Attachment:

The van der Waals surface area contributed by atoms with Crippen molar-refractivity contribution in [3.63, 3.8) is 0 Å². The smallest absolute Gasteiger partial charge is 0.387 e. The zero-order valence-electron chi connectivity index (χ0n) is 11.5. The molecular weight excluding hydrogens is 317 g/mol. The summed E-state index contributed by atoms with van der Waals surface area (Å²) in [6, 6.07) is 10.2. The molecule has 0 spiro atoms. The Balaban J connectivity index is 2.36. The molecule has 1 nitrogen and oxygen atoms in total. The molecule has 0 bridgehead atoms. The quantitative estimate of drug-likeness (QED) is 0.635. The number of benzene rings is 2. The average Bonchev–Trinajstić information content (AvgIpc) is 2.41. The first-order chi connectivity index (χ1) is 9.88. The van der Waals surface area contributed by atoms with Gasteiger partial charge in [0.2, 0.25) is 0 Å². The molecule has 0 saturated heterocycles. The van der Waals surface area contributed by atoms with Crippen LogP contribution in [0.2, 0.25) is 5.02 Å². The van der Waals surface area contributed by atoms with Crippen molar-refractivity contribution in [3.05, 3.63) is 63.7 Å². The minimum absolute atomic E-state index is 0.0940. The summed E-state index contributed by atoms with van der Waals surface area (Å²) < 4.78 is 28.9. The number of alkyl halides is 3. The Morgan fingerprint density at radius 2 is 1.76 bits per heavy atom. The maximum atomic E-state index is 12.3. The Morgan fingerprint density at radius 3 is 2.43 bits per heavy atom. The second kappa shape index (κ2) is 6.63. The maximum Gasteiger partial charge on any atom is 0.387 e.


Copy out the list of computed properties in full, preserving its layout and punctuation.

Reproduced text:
The van der Waals surface area contributed by atoms with Crippen molar-refractivity contribution in [3.63, 3.8) is 0 Å². The smallest absolute Gasteiger partial charge is 0.387 e. The zero-order valence-electron chi connectivity index (χ0n) is 11.5. The molecular weight excluding hydrogens is 317 g/mol. The summed E-state index contributed by atoms with van der Waals surface area (Å²) in [6, 6.07) is 10.2. The molecule has 0 spiro atoms. The Balaban J connectivity index is 2.36. The molecule has 1 nitrogen and oxygen atoms in total. The molecule has 0 bridgehead atoms. The quantitative estimate of drug-likeness (QED) is 0.635. The number of benzene rings is 2. The average Bonchev–Trinajstić information content (AvgIpc) is 2.41. The first-order chi connectivity index (χ1) is 9.88. The van der Waals surface area contributed by atoms with Gasteiger partial charge in [0.2, 0.25) is 0 Å². The molecule has 0 saturated heterocycles. The van der Waals surface area contributed by atoms with Crippen LogP contribution in [0.2, 0.25) is 5.02 Å². The van der Waals surface area contributed by atoms with Crippen molar-refractivity contribution in [3.05, 3.63) is 63.7 Å². The minimum absolute atomic E-state index is 0.0940. The summed E-state index contributed by atoms with van der Waals surface area (Å²) < 4.78 is 28.9. The number of alkyl halides is 3. The Morgan fingerprint density at radius 2 is 1.76 bits per heavy atom. The maximum atomic E-state index is 12.3. The Morgan fingerprint density at radius 3 is 2.43 bits per heavy atom. The second kappa shape index (κ2) is 6.63. The maximum Gasteiger partial charge on any atom is 0.387 e.